Like many people, I tend to food cycle. You know, when you get obsessed with a particular food, can’t stop eating it, eat it every day for a few weeks, and then don’t want to look at it again for a while.
Right now, I’m in a faro food cycle.
What’s farro, you ask?
It’s a grain that has been grown in the Middle East for centuries, and it packs a nutritional punch. As a whole gran, it is a complex carbohydrate. But what makes farro so great is that it has twice the protein and fiber of wheat. It’s a fantastic carb-protein balance to give you energy and keep you full. And for those of us who love quick-cooking healthy foods, farro can be made in less than 15 minutes from the time you put the pot on the stove. Farro does contain gluten, but the molecules are smaller than in wheat and it can be digested by many people who cannot tolerate wheat due to gluten.
Farro is used in Italy mainly as a side dish, but I love to eat it for lunch as a main. It blends with so many types of foods and easily takes on either savory or sweet tastes. My favorite super easy savory preparation is to grab a bag of “Tuscan blend” frozen vegetables and steam them in the microwave.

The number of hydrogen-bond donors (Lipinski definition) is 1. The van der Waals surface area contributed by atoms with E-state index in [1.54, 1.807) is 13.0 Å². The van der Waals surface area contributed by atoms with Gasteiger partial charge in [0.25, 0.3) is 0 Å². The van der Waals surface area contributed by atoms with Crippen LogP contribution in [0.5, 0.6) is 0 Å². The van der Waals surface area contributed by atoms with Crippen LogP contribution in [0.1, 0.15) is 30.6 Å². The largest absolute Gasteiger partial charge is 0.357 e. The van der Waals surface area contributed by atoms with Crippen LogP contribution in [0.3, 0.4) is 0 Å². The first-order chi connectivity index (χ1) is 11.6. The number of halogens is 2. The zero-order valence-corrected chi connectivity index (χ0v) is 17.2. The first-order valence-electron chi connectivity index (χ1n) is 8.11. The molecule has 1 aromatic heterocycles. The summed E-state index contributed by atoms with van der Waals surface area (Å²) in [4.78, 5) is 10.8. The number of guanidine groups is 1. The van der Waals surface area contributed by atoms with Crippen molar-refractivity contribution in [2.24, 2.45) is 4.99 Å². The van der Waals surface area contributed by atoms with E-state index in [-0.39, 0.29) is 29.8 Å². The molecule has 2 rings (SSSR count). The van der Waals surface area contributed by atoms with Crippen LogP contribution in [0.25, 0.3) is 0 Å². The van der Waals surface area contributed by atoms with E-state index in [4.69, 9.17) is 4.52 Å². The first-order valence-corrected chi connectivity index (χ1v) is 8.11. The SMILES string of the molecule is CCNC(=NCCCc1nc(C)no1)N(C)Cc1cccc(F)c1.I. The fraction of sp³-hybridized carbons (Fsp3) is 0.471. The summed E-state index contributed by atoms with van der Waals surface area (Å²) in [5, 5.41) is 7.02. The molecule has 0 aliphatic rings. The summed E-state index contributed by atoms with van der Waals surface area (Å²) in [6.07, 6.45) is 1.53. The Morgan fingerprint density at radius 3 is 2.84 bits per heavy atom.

When the faro is ready 10 minutes after coming to a boil, I put it into a bowl, place half of the bag of veggies on top, and sprinkle it with parmesan. What that gives me is an under 400 calorie lunch with whole grains, great protein, and delightful mix of vegetables (zucchini, two types of bell peppers, artichokes, and asparagus). Best of all, it reheats beautifully, so this is a prep once-eat twice lunch.
My favorite sweet style of farro is to mix it with pecans and cranberries. It has a decidedly fall flavor to it, but it’s so delicious that I can’t stop eating it. I sometimes put a sprinkle of feta cheese on top for additional creaminess, and who can really argue with that?
For a quick, healthy, nearly endlessly adaptable lunch or vegetarian dinner, farro is your friend. Next time you’re hanging out in the dried beans and grains aisle of your grocery store, look to see if farro is there. I’ve come to appreciate this versatile food, especially because my kids gobble it up in ways that the other, more popular wondergrain quinoa has yet to win them over.
Good health and great happiness to you!